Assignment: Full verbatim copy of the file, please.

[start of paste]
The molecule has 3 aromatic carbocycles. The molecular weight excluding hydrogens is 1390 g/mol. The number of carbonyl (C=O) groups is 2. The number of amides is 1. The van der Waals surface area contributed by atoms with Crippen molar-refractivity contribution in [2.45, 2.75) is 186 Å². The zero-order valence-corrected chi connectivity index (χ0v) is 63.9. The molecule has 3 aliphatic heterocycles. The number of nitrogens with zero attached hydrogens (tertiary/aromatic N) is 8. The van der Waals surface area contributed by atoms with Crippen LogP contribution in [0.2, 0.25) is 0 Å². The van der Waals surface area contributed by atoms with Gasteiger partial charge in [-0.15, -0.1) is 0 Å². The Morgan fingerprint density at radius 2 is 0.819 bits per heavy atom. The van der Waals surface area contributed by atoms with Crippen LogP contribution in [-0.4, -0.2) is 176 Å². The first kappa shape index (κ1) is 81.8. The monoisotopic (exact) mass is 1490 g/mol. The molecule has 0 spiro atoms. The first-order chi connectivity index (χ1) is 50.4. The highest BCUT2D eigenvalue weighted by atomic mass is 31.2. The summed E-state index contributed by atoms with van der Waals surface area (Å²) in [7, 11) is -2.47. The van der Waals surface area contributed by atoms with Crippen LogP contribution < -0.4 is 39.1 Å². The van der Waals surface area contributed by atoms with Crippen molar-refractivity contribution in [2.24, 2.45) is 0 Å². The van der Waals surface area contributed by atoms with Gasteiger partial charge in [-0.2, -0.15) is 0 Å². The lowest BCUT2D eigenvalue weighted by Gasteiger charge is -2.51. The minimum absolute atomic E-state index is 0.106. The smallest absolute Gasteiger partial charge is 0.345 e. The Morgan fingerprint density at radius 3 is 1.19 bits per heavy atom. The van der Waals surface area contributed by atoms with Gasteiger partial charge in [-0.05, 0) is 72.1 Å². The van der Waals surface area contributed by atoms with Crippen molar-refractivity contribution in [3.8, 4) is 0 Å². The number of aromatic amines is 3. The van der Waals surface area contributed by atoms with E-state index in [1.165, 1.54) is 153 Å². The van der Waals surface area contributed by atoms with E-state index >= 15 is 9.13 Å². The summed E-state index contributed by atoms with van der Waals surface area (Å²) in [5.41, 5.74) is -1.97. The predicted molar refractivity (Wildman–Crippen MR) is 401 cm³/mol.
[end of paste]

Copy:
The molecule has 3 aromatic carbocycles. The molecular weight excluding hydrogens is 1390 g/mol. The number of carbonyl (C=O) groups is 2. The number of amides is 1. The van der Waals surface area contributed by atoms with Crippen molar-refractivity contribution in [2.45, 2.75) is 186 Å². The zero-order valence-corrected chi connectivity index (χ0v) is 63.9. The molecule has 3 aliphatic heterocycles. The number of nitrogens with zero attached hydrogens (tertiary/aromatic N) is 8. The van der Waals surface area contributed by atoms with Crippen LogP contribution in [0.2, 0.25) is 0 Å². The van der Waals surface area contributed by atoms with Gasteiger partial charge in [-0.15, -0.1) is 0 Å². The Morgan fingerprint density at radius 2 is 0.819 bits per heavy atom. The van der Waals surface area contributed by atoms with Crippen LogP contribution in [-0.4, -0.2) is 176 Å². The first kappa shape index (κ1) is 81.8. The monoisotopic (exact) mass is 1490 g/mol. The molecule has 0 spiro atoms. The first-order chi connectivity index (χ1) is 50.4. The highest BCUT2D eigenvalue weighted by atomic mass is 31.2. The summed E-state index contributed by atoms with van der Waals surface area (Å²) in [7, 11) is -2.47. The van der Waals surface area contributed by atoms with Crippen LogP contribution < -0.4 is 39.1 Å². The van der Waals surface area contributed by atoms with Crippen molar-refractivity contribution in [2.24, 2.45) is 0 Å². The van der Waals surface area contributed by atoms with Gasteiger partial charge in [-0.2, -0.15) is 0 Å². The lowest BCUT2D eigenvalue weighted by Gasteiger charge is -2.51. The minimum absolute atomic E-state index is 0.106. The smallest absolute Gasteiger partial charge is 0.345 e. The Morgan fingerprint density at radius 3 is 1.19 bits per heavy atom. The van der Waals surface area contributed by atoms with Gasteiger partial charge in [-0.05, 0) is 72.1 Å². The van der Waals surface area contributed by atoms with Crippen molar-refractivity contribution in [3.8, 4) is 0 Å². The number of aromatic amines is 3. The van der Waals surface area contributed by atoms with E-state index in [1.165, 1.54) is 153 Å². The van der Waals surface area contributed by atoms with E-state index >= 15 is 9.13 Å². The summed E-state index contributed by atoms with van der Waals surface area (Å²) in [5.41, 5.74) is -1.97. The predicted molar refractivity (Wildman–Crippen MR) is 401 cm³/mol.